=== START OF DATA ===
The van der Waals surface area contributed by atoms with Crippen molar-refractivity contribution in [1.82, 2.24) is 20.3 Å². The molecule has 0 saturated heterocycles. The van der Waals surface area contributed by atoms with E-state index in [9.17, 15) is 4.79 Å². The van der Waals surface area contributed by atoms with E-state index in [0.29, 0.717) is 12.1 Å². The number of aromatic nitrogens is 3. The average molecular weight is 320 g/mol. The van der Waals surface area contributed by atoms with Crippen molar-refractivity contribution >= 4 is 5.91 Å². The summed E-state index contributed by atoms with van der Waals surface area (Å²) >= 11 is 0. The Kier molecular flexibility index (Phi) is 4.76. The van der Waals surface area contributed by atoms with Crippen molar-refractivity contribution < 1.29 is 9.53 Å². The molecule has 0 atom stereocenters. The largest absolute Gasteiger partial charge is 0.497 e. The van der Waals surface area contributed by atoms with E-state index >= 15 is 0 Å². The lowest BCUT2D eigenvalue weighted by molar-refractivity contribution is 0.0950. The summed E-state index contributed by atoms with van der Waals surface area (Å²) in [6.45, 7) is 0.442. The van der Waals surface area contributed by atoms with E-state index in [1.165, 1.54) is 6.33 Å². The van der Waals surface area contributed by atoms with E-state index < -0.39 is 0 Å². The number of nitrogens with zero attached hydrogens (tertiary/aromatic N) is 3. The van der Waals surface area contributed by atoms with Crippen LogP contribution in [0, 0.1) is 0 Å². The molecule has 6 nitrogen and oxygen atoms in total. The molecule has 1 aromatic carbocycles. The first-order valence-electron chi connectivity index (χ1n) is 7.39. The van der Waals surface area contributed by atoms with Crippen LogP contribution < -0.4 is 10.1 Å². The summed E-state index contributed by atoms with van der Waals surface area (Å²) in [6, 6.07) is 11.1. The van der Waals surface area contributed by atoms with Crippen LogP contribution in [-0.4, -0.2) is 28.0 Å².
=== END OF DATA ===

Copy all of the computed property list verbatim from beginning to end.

The van der Waals surface area contributed by atoms with Crippen molar-refractivity contribution in [1.82, 2.24) is 20.3 Å². The molecule has 0 saturated heterocycles. The van der Waals surface area contributed by atoms with E-state index in [9.17, 15) is 4.79 Å². The van der Waals surface area contributed by atoms with E-state index in [0.29, 0.717) is 12.1 Å². The number of aromatic nitrogens is 3. The average molecular weight is 320 g/mol. The van der Waals surface area contributed by atoms with Crippen molar-refractivity contribution >= 4 is 5.91 Å². The summed E-state index contributed by atoms with van der Waals surface area (Å²) >= 11 is 0. The Kier molecular flexibility index (Phi) is 4.76. The van der Waals surface area contributed by atoms with Crippen molar-refractivity contribution < 1.29 is 9.53 Å². The molecule has 0 atom stereocenters. The largest absolute Gasteiger partial charge is 0.497 e. The van der Waals surface area contributed by atoms with E-state index >= 15 is 0 Å². The lowest BCUT2D eigenvalue weighted by molar-refractivity contribution is 0.0950. The summed E-state index contributed by atoms with van der Waals surface area (Å²) in [6.45, 7) is 0.442. The van der Waals surface area contributed by atoms with E-state index in [1.165, 1.54) is 6.33 Å². The van der Waals surface area contributed by atoms with E-state index < -0.39 is 0 Å². The number of nitrogens with zero attached hydrogens (tertiary/aromatic N) is 3. The van der Waals surface area contributed by atoms with Crippen LogP contribution in [0, 0.1) is 0 Å². The molecule has 6 nitrogen and oxygen atoms in total. The molecule has 1 aromatic carbocycles. The first-order valence-electron chi connectivity index (χ1n) is 7.39. The van der Waals surface area contributed by atoms with Crippen LogP contribution < -0.4 is 10.1 Å². The summed E-state index contributed by atoms with van der Waals surface area (Å²) in [6, 6.07) is 11.1. The van der Waals surface area contributed by atoms with Crippen LogP contribution in [-0.4, -0.2) is 28.0 Å².